One thing to keep in mind is that Amazon Kindle books use DRM protection or digitial rights management software, which means you can only download the book a set number of rimes. It's similar to how iTunes works. Once this limit is reached for each book, you can't download it anymore without repurchasing it. Typically, books can be downloaded five or six times before it can no longer be downloaded.
Sharing your Kindle books with people not on the same account is a little trickier, unless you are willing to add people to your account. Amazon just introduced a new capability that allows you to share a book once with another Kindle user for a period of 14 days. Sharing the Amazon e-books works with Kindle device as well as Kindle apps on devices, such as the iPad and iPhone. And when the book is being borrowed by a friend, you cannot access it.
One big catch is that not all of Amazon's 720,000 e-books will be lendable. Each book publisher decides if they will allow this practice. The Kindle competitor Barnes & Noble's Nook also allows a similar sharing feature.
There are ways to get around the sharing barrier and allow friends to keep the Amazon Kindle e-book longer than 14 days. The way you can do it is that you can de-register your Amazon Kindle from your own account and reregister it on a friend's account. Then you can download the book you want onto your Kindle. And voila! You've got a book from your friend's collection.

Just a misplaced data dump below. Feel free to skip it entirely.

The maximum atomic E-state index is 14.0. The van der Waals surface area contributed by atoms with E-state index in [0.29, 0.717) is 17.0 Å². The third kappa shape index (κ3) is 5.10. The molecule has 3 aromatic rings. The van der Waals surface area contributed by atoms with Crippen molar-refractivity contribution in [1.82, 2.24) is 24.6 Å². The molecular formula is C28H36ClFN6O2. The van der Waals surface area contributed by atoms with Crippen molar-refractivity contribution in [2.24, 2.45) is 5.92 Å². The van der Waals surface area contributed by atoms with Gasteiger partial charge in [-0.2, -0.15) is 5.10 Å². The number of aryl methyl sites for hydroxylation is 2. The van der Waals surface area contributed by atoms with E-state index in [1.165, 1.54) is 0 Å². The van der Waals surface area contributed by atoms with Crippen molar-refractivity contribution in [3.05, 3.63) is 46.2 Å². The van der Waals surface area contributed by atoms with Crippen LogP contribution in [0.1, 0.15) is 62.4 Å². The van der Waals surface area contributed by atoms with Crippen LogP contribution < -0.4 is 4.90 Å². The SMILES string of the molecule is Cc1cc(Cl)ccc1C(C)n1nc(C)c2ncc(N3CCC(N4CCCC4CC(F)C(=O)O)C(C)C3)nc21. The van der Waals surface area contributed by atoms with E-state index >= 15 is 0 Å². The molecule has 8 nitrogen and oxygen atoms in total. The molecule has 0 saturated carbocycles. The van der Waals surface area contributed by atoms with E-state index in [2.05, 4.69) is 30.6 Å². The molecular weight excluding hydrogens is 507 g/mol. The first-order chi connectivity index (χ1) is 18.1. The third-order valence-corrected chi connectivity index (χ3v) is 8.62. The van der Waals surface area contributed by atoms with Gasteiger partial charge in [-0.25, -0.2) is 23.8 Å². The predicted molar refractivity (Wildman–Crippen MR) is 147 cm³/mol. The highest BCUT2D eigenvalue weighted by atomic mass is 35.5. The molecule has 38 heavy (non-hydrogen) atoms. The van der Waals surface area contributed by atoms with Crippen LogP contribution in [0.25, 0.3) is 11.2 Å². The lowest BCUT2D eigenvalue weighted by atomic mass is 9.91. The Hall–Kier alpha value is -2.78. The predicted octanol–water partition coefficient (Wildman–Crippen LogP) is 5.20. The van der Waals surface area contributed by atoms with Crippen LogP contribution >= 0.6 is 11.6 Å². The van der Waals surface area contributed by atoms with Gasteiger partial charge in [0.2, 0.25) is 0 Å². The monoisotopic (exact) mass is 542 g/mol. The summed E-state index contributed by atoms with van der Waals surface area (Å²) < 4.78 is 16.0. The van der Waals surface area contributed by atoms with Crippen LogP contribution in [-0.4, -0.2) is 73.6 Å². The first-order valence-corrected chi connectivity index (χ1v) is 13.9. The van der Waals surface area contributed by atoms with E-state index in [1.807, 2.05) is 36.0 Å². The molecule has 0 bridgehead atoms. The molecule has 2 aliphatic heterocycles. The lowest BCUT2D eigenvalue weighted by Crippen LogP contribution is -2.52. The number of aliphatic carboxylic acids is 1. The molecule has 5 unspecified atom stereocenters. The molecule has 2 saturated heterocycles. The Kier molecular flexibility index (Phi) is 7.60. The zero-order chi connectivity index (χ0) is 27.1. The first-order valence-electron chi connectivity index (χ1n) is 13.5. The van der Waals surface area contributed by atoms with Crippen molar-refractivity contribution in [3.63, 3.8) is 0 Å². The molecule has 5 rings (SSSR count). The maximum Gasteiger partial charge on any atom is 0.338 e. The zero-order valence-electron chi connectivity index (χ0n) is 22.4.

Once you've downloaded the book, you can de-register your Kindle from your friend's account and register it again with your own account.
If you do this, there are a couple of things to keep in mind. First, if you allow someone to use your account, that person can purchase items on that account using the registered credit card. Also, once you reauthorize your own account, the book you downloaded from your friend will be on your Kindle, but it will not appear in your list of purchased books in your Amazon account. This means that if you erase it from your Kindle, you can't download it again from your account. You'd have to go through the process you just went through to get the book back.
Skype Mobile and Wi-Fi?